There are inherent risks in all we do, in life itself. Sometimes the most we can offer is emotional safety. Because life nonchalantly goes on in it’s own way in a blatant disregard to our opinions and wishes, our duty to our children’s future is so vital and so much more rewarding than we can even anticipate.
And with this in mind, I’d like to introduce you to Cindy La Ferle. I read Cindy’s collected essay book, Writing Home, nodding my head at her words, knowing that I have lived or thought about every single issue about motherhood that she brings up. Immediately I went out and bought another copy. It is so good that I know others will greatly benefit from it. For more of Cindy’s words of wisdom, visit her at #mce_temp_url#. You may also purchase the book and receive it within a few days from #mce_temp_url#. This drawing is open to all readers until next Sunday at noon.
Love to all of you. And a beautiful week!
I apologize for the poor quality of the photo. It was taken with my iPhone rather than with a good quality camera, because a good quality camera does not offer the convenience of an iPhone. Or fit in my back pocket. And also, since it was around 3:00am on Christmas morn, it’s probably a good thing that it isn’t too clear.
Christmas Eve day dawned foggy and cold. I awoke before the darkness lifted though, as I was in charge of the family lunch and the house was a mess from the previous day’s baking with my mom, sister, and husband. The kitchen was a nightmare, with pans piled on every surface!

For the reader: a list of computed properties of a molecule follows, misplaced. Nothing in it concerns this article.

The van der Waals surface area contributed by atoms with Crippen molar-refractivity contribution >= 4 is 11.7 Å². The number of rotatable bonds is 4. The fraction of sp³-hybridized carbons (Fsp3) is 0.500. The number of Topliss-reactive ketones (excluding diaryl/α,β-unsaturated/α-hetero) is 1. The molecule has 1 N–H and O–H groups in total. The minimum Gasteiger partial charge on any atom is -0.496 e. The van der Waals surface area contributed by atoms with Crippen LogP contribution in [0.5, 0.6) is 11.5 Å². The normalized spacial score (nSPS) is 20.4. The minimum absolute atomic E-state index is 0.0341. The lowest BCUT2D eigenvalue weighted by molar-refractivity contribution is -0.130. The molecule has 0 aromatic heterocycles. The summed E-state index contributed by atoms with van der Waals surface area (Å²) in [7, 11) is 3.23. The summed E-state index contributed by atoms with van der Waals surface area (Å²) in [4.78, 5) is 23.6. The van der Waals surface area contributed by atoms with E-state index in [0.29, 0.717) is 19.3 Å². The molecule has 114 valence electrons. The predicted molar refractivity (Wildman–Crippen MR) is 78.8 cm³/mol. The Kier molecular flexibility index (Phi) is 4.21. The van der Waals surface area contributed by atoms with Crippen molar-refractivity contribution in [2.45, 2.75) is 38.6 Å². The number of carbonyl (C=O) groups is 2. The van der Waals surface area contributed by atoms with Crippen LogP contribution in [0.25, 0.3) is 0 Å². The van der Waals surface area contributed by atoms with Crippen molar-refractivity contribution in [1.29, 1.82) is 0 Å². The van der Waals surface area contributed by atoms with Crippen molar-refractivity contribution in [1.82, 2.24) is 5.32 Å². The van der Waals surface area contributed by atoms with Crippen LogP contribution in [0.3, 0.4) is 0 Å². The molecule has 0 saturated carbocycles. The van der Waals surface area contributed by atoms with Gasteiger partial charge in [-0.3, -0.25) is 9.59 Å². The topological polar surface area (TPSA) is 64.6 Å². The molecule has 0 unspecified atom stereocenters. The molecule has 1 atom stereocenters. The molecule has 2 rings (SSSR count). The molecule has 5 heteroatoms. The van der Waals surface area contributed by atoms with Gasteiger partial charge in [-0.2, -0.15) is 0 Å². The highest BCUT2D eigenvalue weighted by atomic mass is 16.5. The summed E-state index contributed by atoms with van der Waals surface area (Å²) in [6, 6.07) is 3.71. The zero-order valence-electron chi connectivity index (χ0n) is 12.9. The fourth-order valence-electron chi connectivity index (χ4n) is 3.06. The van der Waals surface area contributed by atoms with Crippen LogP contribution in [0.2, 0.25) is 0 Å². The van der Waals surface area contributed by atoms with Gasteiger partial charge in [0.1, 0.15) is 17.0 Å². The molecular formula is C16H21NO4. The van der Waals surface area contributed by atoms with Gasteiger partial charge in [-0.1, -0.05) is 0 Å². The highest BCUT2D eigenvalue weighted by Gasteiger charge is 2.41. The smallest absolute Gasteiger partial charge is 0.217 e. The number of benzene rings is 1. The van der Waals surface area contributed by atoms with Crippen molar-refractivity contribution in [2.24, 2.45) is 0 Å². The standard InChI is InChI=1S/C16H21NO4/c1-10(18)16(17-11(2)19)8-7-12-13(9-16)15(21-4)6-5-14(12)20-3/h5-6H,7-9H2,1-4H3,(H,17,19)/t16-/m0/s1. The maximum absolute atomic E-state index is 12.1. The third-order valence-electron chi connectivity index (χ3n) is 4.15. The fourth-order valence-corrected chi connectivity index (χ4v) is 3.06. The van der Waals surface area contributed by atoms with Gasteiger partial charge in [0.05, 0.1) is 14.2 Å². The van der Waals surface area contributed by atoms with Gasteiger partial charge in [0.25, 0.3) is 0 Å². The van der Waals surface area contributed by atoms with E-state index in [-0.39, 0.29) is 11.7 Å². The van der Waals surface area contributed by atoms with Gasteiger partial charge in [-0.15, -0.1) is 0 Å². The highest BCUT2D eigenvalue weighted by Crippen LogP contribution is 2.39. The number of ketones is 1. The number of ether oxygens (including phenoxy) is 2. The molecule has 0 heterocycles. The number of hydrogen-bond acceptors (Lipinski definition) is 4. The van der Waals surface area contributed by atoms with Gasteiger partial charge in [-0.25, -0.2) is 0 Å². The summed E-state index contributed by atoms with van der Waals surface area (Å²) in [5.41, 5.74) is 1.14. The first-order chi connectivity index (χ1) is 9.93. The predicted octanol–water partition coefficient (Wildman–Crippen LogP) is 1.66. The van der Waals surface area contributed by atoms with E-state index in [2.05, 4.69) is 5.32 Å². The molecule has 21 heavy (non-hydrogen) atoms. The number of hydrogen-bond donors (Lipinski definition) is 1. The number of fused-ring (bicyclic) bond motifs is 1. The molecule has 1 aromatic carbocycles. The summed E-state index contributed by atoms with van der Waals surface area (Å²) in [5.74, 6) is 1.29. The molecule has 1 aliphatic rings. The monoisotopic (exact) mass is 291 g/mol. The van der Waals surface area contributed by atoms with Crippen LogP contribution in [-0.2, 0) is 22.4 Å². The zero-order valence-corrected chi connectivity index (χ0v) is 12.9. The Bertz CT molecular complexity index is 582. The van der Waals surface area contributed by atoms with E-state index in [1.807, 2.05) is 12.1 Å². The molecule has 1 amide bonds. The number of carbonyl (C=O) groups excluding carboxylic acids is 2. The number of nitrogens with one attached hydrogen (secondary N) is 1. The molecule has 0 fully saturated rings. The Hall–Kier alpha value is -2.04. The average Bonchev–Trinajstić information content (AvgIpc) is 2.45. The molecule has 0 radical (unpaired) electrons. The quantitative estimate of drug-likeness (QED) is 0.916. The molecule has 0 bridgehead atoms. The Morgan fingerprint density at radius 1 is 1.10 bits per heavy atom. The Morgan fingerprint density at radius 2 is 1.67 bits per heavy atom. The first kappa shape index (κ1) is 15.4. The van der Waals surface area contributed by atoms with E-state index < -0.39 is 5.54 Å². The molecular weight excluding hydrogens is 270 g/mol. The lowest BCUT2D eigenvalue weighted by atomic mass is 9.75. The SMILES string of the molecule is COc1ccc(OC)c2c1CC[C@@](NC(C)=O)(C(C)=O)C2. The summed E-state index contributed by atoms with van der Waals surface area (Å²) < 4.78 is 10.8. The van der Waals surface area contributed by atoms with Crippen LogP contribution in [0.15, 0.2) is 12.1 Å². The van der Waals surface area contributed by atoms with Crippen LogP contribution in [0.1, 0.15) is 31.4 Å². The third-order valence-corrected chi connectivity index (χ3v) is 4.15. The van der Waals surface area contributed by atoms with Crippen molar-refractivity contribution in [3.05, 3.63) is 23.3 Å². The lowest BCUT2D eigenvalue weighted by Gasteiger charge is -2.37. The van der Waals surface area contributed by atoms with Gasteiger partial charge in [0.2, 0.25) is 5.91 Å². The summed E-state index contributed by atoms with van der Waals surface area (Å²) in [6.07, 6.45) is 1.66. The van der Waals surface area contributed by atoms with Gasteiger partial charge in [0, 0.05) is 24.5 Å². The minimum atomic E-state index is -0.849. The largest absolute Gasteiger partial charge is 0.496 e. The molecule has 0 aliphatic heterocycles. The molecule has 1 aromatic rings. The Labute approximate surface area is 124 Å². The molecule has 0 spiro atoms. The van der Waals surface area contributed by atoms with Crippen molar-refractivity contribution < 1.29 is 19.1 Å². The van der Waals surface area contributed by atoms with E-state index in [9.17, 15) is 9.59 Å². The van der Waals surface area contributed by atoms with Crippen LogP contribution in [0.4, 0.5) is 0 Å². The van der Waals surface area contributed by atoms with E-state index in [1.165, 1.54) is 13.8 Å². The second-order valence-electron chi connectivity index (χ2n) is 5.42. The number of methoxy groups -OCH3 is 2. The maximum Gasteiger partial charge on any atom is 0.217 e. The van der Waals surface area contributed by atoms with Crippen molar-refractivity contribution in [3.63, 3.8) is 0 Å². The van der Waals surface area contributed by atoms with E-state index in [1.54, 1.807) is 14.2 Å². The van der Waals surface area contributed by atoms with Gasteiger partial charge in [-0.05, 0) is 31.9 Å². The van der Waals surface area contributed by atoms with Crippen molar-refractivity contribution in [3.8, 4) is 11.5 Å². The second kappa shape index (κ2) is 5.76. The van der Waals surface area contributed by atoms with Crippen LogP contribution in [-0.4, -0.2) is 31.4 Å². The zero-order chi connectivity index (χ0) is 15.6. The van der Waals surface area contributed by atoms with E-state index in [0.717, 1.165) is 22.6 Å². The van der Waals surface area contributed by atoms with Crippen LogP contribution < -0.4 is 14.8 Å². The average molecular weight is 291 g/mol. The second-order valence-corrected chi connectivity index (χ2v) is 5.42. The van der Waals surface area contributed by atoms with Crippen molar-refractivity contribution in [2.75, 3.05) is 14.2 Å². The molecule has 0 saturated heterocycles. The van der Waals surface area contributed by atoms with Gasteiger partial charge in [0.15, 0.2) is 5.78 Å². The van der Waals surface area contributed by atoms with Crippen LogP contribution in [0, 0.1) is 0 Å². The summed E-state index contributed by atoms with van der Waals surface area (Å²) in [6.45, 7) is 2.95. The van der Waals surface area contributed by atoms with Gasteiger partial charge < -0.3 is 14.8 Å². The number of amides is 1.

I cooked and cleaned and washed and laundered and set the table, and before long everyone arrived, laden with goodies. We sat and ate and talked and laughed and ate and drank some more. The lunch stretched into the dinner hour. Noticing the lateness and marveling at how quickly time passes, we put a stop to all the fun and festivities and prepared ourselves for church. On Christmas Eve we always go to church.
And, oh how beautiful it was! The brass band blew away on their trombones, their tubas and their horns. The one hundred person choir performed O Holy Night and Handel’s Messiah, and it truly felt as though the angels of heaven descended on earth with their tidings of great joy. My spine was tingling and my hair stood on end, from the beauty of it all.